Paying in cash helps shoppers ‘forget' guilty pleasures, Stanford research finds

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  • Even as transactions get increasingly cashless, there's still a place for paper currency — especially when it comes to guilty pleasures.
  • Cash makes it easier to forget a transaction ever happened, according to new research by Stanford professor Szu-chi Huang.

A cashless society is nearly within reach.

After years of reluctance, Americans finally abandoned paper currency during the pandemic in favor of "tap and go" transactions and have now almost entirely embraced contactless and digital payment methods. Cashless payment volumes are only expected to increase going forward, according to a recent report by PwC

However, there's still a hidden advantage to making purchases with cash, new research found, especially if you want to forget the transaction ever happened.

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Consumers pay with credit cards to remember and cash to forget, according to a paper by Szu-chi Huang, associate professor of marketing at Stanford Graduate School of Business.

When shoppers are motivated to forget a purchase because it is difficult to justify, they are more likely to use cash rather than a credit card, the analysis of more than 118,000 real-world purchases found, because cards create a "paper/electronic trail" that "aids memory retrieval."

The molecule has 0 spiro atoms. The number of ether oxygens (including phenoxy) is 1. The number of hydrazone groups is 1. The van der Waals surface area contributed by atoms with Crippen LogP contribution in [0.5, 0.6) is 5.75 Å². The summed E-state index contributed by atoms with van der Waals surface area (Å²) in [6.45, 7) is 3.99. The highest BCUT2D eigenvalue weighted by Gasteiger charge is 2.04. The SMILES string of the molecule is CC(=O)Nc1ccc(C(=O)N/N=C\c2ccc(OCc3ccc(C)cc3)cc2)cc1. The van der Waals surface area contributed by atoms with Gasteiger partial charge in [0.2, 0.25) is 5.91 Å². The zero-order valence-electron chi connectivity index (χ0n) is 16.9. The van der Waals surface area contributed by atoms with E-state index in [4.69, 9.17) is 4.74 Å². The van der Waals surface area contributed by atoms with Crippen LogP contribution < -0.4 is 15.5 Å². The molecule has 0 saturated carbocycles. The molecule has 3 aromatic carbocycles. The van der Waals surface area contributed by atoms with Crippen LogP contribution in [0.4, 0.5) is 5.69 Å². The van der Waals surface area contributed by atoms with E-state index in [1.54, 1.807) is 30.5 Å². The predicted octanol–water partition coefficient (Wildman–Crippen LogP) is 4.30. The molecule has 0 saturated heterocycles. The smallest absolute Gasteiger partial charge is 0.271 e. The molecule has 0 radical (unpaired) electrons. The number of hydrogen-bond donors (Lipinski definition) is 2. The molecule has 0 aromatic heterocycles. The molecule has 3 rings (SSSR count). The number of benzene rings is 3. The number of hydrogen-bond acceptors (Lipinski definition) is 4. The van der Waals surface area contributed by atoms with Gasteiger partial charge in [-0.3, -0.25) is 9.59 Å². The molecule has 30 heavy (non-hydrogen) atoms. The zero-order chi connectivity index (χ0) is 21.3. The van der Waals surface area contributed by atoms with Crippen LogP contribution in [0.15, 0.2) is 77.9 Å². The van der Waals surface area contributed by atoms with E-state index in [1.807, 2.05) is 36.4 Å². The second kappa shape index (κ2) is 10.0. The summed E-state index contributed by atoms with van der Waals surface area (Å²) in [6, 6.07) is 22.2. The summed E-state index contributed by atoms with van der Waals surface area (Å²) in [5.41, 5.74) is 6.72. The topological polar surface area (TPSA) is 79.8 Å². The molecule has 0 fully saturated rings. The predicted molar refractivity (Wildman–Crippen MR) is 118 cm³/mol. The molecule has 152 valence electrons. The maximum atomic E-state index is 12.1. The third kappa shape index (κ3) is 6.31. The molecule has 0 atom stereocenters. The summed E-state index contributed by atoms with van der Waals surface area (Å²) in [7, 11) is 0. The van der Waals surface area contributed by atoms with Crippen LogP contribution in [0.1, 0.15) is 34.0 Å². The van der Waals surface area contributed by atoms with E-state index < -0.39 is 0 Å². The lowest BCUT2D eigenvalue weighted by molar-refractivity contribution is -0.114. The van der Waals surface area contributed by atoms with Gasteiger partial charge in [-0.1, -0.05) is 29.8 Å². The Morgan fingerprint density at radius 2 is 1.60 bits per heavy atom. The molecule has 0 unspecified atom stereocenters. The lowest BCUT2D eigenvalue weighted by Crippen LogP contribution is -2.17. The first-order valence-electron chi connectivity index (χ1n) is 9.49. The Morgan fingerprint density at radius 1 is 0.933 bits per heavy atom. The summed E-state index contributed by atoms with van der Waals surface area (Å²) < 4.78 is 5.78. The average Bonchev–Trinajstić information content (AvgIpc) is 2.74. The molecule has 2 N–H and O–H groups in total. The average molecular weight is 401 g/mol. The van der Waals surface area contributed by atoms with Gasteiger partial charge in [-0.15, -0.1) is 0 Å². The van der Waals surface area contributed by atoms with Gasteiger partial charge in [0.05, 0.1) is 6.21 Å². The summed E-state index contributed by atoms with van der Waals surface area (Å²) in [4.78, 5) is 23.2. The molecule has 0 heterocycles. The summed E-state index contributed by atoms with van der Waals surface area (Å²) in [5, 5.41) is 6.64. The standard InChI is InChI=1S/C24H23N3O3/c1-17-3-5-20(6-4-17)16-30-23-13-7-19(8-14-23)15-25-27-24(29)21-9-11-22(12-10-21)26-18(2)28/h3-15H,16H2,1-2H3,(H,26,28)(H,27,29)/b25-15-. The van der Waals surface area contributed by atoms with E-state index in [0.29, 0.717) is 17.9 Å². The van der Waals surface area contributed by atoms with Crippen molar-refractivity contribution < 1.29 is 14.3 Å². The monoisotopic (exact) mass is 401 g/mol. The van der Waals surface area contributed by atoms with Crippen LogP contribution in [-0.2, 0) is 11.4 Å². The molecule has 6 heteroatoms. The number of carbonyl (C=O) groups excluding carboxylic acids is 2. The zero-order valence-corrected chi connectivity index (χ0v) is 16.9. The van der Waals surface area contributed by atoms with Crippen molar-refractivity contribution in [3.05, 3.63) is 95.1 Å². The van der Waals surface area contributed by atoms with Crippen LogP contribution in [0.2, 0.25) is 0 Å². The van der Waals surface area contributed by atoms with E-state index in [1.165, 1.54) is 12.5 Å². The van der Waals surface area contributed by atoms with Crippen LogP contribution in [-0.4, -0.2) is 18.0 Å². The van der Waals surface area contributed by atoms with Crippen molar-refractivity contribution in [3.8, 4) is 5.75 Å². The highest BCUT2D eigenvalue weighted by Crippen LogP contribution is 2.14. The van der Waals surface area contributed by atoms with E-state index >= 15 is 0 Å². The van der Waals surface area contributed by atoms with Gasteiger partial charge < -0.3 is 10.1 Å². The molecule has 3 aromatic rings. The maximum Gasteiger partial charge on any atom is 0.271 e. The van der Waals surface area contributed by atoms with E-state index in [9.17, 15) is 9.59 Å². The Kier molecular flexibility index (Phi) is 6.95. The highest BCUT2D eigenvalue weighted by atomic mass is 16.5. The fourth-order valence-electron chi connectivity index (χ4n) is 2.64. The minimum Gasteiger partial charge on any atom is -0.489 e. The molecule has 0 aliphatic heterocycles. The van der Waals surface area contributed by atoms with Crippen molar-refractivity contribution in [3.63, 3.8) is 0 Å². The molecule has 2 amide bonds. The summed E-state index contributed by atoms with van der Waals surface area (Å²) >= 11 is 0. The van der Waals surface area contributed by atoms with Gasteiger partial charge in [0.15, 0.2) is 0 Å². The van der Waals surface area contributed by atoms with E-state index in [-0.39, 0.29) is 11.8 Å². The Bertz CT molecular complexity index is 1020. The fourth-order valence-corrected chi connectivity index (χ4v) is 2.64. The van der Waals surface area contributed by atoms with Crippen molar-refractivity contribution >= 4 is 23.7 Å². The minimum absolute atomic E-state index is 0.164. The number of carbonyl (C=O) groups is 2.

Paying with cash also works well when it comes to hiding purchases from a partner or spouse, according to a separate report by "Cash is more anonymous," said Bankrate's credit card analyst Ted Rossman.

It's more common than you think: One-third of Americans admit they have committed some form of financial infidelity, according to another survey. Most often, they are spending more than they feel their significant other would be comfortable with. Others have a secret account or credit card or some sort of hidden debt.

The pros and cons of cash

On the upside, paying with cash can be a smart move for those trying to stick to a budget.

Most experts recommend using the envelope method, or "cash stuffing," to stay disciplined. In this case, spending money is divided up into envelopes representing your monthly expenses, such as groceries and gas. When the money in one envelope is spent, you're either done spending in that category for that month, or you need to borrow from another envelope, Rossman explained.

"Adhering to this approach keeps you from going into credit card debt," he said.

But paying with cash forgoes the rewards and protections that come with credit.

There are some grocery rewards cards that can earn you as much as 6% back at supermarkets, while a generic cash-back card will earn you 2%. Further, there are also federal mandates to protect you when you use your credit card if, for example, you never receive an item you've paid for.

And then there is the added security of contactless and digital payment methods, such as Apple Pay.

They are embedded with a near-field communication antenna that can be used for proximity payments via radio waves. There is also a dynamic cryptogram, or code, which is unique for each individual transaction.

This is similar to chip cards' smart technology, also known as EMV, which can process card transactions with embedded smart chips — except it is much faster.

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